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Women’s Mosques in China

| October 15, 2016 | 0 Comments

China is the only country to have a long history of female imams.

It is 5:50 in the morning, and dark shadows scurry through narrow alleys to the mosque, as the call to prayer echoes from a minaret in Kaifeng. This city in central China’s Henan province has an Islamic enclave, where Muslims have lived for more than 1,000 years. In an alleyway called Wangjia Hutong, women go to their own mosque, where Yao Baoxia leads prayers. For 14 years, Yao has been a female imam, or ahong as they are called here, a word derived from Persian. As she leads the service, Yao stands alongside the other women, not in front of them as a male imam would. But she says her role is the same as a male imam. “The status is the same,” Yao says confidently. “Men and women are equal here, maybe because we are a socialist country.”
China has an estimated 21 million Muslims, who have developed their own set of Islamic practices with Chinese characteristics. The biggest difference is the development of independent women’s mosques with female imams, something scholars who have researched the issue say is unique to China. Yao studied to become an imam for four years, after being laid off from her job as a factory worker. First she studied under a female imam, then with a male imam alongside male students. Her main role is as a teacher, she says. “When people come to pray, they don’t know how to chant the Quran, so my job is teaching people about Islam, helping them to study one line at a time and leading the prayers,” she says. The modest courtyard of Wangjia Hutong Women’s Mosque contains within it the entire history of China’s mosques for females. It’s the oldest surviving women’s mosque in China, with one gray plaque high up on a wall dating back to 1820.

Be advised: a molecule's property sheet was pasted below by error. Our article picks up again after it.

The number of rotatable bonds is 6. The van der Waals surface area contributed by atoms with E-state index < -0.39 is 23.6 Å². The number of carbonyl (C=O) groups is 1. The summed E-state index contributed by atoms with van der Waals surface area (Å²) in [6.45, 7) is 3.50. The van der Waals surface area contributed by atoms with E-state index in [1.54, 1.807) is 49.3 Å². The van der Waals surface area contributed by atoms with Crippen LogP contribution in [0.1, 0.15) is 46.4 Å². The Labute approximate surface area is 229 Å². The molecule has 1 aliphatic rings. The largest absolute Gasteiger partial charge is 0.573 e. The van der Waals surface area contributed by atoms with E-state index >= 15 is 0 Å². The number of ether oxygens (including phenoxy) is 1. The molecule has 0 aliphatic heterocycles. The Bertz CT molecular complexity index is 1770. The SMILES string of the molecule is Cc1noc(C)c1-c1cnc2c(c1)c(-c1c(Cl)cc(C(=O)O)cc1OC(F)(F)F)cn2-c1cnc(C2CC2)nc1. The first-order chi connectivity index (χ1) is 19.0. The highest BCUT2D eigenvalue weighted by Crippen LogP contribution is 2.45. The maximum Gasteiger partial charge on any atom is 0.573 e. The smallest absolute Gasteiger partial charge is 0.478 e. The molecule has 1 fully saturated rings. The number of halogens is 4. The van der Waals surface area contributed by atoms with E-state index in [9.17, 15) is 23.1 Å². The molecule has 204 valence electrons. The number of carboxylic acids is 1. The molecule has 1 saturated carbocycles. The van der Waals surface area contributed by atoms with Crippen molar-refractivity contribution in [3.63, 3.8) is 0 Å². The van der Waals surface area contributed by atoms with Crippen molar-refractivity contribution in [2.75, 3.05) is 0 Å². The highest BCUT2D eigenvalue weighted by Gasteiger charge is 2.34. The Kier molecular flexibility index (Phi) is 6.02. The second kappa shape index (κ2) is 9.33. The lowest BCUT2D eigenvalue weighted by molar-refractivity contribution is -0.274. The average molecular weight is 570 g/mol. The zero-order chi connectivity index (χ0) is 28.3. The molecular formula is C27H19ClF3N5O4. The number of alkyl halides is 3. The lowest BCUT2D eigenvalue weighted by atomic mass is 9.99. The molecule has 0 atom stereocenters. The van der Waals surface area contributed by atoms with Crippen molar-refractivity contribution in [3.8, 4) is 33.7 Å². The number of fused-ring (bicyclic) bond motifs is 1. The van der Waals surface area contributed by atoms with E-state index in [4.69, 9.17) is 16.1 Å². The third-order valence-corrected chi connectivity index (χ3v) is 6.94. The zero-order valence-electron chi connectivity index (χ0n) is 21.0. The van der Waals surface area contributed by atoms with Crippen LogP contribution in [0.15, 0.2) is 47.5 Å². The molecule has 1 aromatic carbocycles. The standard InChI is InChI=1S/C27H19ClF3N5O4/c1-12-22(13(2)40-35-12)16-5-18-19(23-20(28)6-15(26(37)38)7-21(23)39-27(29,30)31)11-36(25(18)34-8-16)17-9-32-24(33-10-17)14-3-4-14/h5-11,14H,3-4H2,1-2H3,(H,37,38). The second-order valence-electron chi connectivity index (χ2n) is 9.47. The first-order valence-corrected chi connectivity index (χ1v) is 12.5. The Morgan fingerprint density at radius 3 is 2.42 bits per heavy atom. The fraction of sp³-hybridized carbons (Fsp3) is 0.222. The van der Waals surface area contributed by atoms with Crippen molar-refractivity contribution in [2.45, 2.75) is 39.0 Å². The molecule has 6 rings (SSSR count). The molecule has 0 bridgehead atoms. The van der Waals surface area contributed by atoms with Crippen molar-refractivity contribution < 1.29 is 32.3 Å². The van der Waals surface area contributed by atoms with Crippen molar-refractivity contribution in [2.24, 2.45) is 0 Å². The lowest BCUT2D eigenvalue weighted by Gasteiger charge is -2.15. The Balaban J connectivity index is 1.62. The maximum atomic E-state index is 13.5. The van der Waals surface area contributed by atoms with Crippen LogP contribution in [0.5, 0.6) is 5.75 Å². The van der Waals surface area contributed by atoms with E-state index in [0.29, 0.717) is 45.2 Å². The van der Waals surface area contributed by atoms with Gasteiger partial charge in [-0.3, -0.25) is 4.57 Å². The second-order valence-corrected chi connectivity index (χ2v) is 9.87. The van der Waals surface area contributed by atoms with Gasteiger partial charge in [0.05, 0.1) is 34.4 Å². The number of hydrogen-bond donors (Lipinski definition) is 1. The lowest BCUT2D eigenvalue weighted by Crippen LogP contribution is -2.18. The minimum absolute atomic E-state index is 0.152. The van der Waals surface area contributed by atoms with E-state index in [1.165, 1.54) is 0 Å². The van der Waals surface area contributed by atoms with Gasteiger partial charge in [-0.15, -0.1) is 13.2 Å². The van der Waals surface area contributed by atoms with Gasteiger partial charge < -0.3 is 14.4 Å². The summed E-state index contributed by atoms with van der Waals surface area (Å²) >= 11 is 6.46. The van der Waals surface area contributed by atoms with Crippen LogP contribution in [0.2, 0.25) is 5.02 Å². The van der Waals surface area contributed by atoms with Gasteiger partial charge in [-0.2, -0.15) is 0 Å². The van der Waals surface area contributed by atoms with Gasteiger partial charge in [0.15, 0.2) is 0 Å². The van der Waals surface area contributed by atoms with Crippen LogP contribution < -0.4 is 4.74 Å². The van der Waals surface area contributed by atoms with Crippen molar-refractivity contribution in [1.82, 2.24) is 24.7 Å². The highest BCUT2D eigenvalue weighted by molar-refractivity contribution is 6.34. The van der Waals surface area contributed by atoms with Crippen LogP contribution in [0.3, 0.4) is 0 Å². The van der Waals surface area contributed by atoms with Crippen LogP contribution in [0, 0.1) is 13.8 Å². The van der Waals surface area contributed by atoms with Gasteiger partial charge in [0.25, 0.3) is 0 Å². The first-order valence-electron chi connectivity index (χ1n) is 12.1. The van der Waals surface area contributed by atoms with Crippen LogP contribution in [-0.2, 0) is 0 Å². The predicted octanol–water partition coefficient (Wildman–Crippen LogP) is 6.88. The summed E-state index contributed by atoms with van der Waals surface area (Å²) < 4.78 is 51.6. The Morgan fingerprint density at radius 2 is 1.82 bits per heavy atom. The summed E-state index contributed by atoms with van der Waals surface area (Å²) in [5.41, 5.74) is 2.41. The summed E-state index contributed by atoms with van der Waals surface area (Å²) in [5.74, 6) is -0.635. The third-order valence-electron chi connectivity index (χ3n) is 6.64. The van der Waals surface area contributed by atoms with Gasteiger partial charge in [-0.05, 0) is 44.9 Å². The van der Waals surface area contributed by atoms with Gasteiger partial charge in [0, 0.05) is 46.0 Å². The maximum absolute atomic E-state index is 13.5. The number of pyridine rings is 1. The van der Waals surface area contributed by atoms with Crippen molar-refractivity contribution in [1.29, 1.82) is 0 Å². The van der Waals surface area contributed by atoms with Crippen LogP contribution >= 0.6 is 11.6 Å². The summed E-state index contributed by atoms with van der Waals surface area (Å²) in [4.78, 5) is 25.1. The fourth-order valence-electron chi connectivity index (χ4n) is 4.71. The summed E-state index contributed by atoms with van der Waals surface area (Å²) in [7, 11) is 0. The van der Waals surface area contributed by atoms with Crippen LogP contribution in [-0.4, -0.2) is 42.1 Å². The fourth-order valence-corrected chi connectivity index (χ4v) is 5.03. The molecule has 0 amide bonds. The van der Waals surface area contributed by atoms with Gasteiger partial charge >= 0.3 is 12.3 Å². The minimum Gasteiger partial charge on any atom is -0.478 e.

Like other women’s mosques, it began as a Quranic school for girls. These sprang up in the late 17th century in central China, including Shanxi and Shandong provinces. emembering her own childhood, 83-year-old Tang Guiying says even then the women’s mosque was the only place a girl could receive education. China is the only country to have such a long history of female imams.

Category: Women's Voice